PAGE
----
“Trading is in our blood, and entrepreneurship runs deep in the Middle East. Dubai is a great example where many are benefiting from the endless possibilities,” he says. He hastens to add though that it takes courage to venture on your own and take a risk. “But call it the enthusiasm of youth with a strong SME environment, the possibilities are endless,” says Nasif.
A lot of these possibilities have shifted to the online space for obvious reasons. Khaldoon Tabazza, Founder and Managing Director iMENA Group, says the growth of online businesses in the MENA region in the past few years has been driven mainly by the market, with the ecosystem still in a relatively challenging status due to funding gaps, lack of experienced founders, and to a large extent talent as well.
“However, this has been compensated for by the growth in the market. Both international investors as well as acquirers of online businesses have been able to recognize the market potential ahead of regional investors,” he says.
Ideas and models
According to Tabazza, kick starting the ecosystem requires a mix of audacious ideas and models that can grow to large business. “They should have the potential to list, or to achieve otherwise attractive exits, coupled with the art and science of picking up the right business models that can thrive in the face of international competition at the local as well as the regional level,” he says.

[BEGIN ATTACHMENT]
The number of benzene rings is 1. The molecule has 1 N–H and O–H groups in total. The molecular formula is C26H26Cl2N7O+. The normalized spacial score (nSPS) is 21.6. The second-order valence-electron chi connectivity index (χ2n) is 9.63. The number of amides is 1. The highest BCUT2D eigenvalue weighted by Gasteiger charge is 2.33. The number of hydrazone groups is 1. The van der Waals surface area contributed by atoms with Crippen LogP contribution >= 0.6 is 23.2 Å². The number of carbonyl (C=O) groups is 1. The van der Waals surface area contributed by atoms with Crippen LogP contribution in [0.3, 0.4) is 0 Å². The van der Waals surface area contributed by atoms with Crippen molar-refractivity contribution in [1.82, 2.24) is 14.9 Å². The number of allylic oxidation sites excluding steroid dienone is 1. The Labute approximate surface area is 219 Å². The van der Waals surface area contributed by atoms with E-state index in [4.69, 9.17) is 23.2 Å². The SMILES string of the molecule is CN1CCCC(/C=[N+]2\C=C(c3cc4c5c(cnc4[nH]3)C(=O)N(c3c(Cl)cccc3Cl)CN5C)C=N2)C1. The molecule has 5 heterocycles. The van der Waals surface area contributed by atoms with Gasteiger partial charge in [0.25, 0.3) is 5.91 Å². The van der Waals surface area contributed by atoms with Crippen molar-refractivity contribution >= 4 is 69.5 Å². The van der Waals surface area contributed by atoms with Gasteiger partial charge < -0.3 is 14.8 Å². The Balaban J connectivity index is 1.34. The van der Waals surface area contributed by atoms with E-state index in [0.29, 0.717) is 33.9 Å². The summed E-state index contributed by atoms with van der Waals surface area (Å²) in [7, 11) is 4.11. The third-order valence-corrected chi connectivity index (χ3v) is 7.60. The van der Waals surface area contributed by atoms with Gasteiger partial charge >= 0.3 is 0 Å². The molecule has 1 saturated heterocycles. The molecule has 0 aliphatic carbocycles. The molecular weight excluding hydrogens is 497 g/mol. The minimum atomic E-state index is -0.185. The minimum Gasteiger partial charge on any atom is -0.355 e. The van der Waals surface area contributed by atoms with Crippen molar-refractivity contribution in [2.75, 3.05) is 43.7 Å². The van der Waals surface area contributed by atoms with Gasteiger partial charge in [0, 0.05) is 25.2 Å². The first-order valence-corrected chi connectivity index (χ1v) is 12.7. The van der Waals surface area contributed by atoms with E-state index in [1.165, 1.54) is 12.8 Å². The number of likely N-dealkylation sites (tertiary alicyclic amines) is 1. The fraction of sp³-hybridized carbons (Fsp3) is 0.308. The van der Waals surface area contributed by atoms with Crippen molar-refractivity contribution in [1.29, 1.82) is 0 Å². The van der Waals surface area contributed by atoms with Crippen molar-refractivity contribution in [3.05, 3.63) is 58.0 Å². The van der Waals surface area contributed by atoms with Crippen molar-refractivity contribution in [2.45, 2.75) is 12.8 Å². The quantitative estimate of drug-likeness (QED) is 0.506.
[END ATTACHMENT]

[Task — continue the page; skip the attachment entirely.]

Naseem Javed of the National Mobilization of Entrepreneurialism believes the goals to ignite Arabian entrepreneurialism are no different in this part of the world from regions such as Africa or North America.
The challenge is if the leadership is willing to openly declare a “national entrepreneurial manifesto” and bring about a respectable platform for emerging entrepreneurs to skate around and be looked at as upcoming leaders and not the next line of losers. The community cheers at failures and not the struggle”, he says.
Naseem concludes his argument by citing the Expothon Strategy, which was developed over a decade by Mentorian. Mobilization of entrepreneurial is a common sense exercise and does not require massive capital outlay but rather a different style of thinking and execution. According to him, smart nations are taking notice and nothing can prevent them from becoming hotbed for entrepreneurs.